程式扎記: [Linux 文章收集] Linux / Unix: chroot Command Examples

標籤

2014年9月8日 星期一

[Linux 文章收集] Linux / Unix: chroot Command Examples

Source From Here 
Preface 
I am a new Linux and Unix user. How do I change the root directory of a command? How do I change the root directory of a process such as web-server using a chroot command to isolate file system? How do I use a chroot to recover password or fix the damaged Linux/Unix based environment? 

Each process/command on Linux and Unix-like system has current working directory called root directory of a process/command. You can change the root directory of a command using chroot command, which ends up changing the root directory for both current running process and its children. 

A process/command that is run in such a modified environment cannot access files outside the root directory. This modified environment is commonly known as "jailed directory" or "chroot jail". Only a privileged process and root user can use chroot command. This is useful to: 
1. Privilege separation for unprivileged process such as Web-server or DNS server.
2. Setting up a test environment.
3. Run old programs or ABI in-compatibility programs without crashing application or system.
4. System recovery.
5. Reinstall the bootloader such as Grub or Lilo.
6. Password recovery - Reset a forgotten password and more.

Purpose 
The chroot command changes its current and root directories to the provided directory and then run command, if supplied, or an interactive copy of the user's login shell. Please note that not every application can be chrooted. 

Syntax 
The basic syntax is as follows: 
# chroot /path/to/new/root command
OR
# chroot /path/to/new/root /path/to/server
OR
# chroot [options] /path/to/new/root /path/to/server

Chroot command examples 
In this example, build a mini-jail for testing purpose with bash and ls command only. First, set jail location using mkdir command: 
$ J=$HOME/jail

Create directories inside $J: 
$ mkdir -p $J
$ mkdir -p $J/{bin,lib64,lib}
$ cd $J

Copy /bin/bash and /bin/ls into $J/bin/ location using cp command: 
$ cp -v /bin/{bash,ls} $J/bin

Copy required libs in $J. Use ldd command to print shared library dependencies for bash: 
$ ldd /bin/bash
linux-vdso.so.1 => (0x00007fff8d987000)
libtinfo.so.5 => /lib64/libtinfo.so.5 (0x00000032f7a00000)
libdl.so.2 => /lib64/libdl.so.2 (0x00000032f6e00000)
libc.so.6 => /lib64/libc.so.6 (0x00000032f7200000)
/lib64/ld-linux-x86-64.so.2 (0x00000032f6a00000)

Copy libs in $J correctly from the above output: 
$ cp -v /lib64/libtinfo.so.5 /lib64/libdl.so.2 /lib64/libc.so.6 /lib64/ld-linux-x86-64.so.2 $J/lib64/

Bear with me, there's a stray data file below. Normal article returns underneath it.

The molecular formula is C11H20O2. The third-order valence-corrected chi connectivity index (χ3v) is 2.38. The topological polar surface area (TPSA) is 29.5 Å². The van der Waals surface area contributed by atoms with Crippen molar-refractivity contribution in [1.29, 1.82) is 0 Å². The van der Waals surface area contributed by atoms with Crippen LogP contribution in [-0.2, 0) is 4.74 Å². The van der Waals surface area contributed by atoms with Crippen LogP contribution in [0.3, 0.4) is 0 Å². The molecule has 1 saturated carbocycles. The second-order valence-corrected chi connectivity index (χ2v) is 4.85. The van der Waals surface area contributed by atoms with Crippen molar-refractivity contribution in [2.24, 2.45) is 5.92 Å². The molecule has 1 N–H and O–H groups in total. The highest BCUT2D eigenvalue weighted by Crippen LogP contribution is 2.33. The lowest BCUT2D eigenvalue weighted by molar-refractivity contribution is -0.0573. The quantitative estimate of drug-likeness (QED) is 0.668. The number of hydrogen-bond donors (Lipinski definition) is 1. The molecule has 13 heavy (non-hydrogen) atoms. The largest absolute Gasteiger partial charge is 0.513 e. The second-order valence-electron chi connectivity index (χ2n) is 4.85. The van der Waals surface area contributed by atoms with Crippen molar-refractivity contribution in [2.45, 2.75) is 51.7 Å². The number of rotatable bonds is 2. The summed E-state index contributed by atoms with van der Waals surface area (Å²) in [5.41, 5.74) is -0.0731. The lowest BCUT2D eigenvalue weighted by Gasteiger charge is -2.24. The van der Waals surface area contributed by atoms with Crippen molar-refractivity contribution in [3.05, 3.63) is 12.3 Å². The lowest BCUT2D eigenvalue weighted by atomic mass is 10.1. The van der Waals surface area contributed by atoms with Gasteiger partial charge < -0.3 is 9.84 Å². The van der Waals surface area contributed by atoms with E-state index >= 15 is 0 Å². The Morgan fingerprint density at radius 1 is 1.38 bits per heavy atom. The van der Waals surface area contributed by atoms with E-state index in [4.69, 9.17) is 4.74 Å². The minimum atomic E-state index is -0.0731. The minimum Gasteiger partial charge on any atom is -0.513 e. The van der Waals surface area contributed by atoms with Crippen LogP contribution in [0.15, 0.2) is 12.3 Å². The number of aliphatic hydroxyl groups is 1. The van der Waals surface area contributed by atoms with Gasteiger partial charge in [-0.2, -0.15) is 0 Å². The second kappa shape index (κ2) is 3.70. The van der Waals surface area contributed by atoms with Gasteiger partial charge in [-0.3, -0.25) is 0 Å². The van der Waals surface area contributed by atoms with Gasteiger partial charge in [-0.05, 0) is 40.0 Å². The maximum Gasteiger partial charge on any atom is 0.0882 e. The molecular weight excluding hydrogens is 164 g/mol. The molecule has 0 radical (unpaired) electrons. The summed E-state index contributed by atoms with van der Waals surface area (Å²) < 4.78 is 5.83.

Copy required libs in $J for ls command. Use ldd command to print shared library dependencies for ls command: 
$ ldd /bin/ls
linux-vdso.so.1 => (0x00007fff68dff000)
libselinux.so.1 => /lib64/libselinux.so.1 (0x00000032f8a00000)
librt.so.1 => /lib64/librt.so.1 (0x00000032f7a00000)
libcap.so.2 => /lib64/libcap.so.2 (0x00000032fda00000)
libacl.so.1 => /lib64/libacl.so.1 (0x00000032fbe00000)
libc.so.6 => /lib64/libc.so.6 (0x00000032f7200000)
libdl.so.2 => /lib64/libdl.so.2 (0x00000032f6e00000)
/lib64/ld-linux-x86-64.so.2 (0x00000032f6a00000)
libpthread.so.0 => /lib64/libpthread.so.0 (0x00000032f7600000)
libattr.so.1 => /lib64/libattr.so.1 (0x00000032f9600000)

You can copy libs one-by-one or try bash shell for loop as follows: 
  1. list="$(ldd /bin/ls | egrep -o '/lib.*\.[0-9]')"  
  2. for i in $list; do cp  -v "$i" "${J}${i}"; done  
Finally, chroot into your new jail: 
$ sudo chroot $J /bin/bash

Try browsing /etc or /var
# ls /
# ls /etc/
# ls /var/

A chrooted bash and ls application is locked into a particular directory called $HOME/$J and unable to wander around the rest of the directory tree, and sees that directory as its "/" (root) directory. This is a tremendous boost to security if configured properly. I usually lock down the following applications using the same techniques: 
1. Apache - Red Hat / CentOS: Chroot Apache 2 Web Server
2. Nginx - Linux nginx: Chroot (Jail) Setup
3. Chroot Lighttpd web server on a Linux based system
4. Chroot mail server.
5. Chroot Bind DNS server and more.

How do I exit from chrooted jail? Using command exit

Finally, chroot into your new jail: 
$ sudo chroot $J /bin/bash

See all other chroot command related examples on nixCraft: 
1. Ubuntu: Mount Encrypted Home Directory (~/.private) From an Ubuntu Live CD
2. Linux Configure rssh Chroot Jail To Lock Users To Their Home Directories Only
3. Fix a dual boot MS-Windows XP/Vista/7/Server and Linux problem
4. Restore Debian Linux Grub boot loader

A note about chrooting apps on a Linux or Unix-like systems 
Should you use the chroot feature all the time? In the above example, the program is fairly simple but you may end up with several different kinds of problems such as: 
1. Missing libs in jail can result into broken jail.
2. Complex program are difficult to chroot. I suggest you either try real jail such as provided by FreeBSD or use virtualization soultuon such as KVM on Linux.
3. App running in jail can not run any other programs, can not alter any files, and can not assume another user's identity. Loosen these restrictions, you have lessened your security, chroot or no chroot.


Supplement 
鳥哥 - Linux 帳號管理與 ACL 權限設定 
chroot(8) Linux/Unix command man page 
* Man pages - chroot(2) 
OpenBSD documentation - See Apache chrooting faq for more information.

沒有留言:

張貼留言

網誌存檔

關於我自己

我的相片
Where there is a will, there is a way!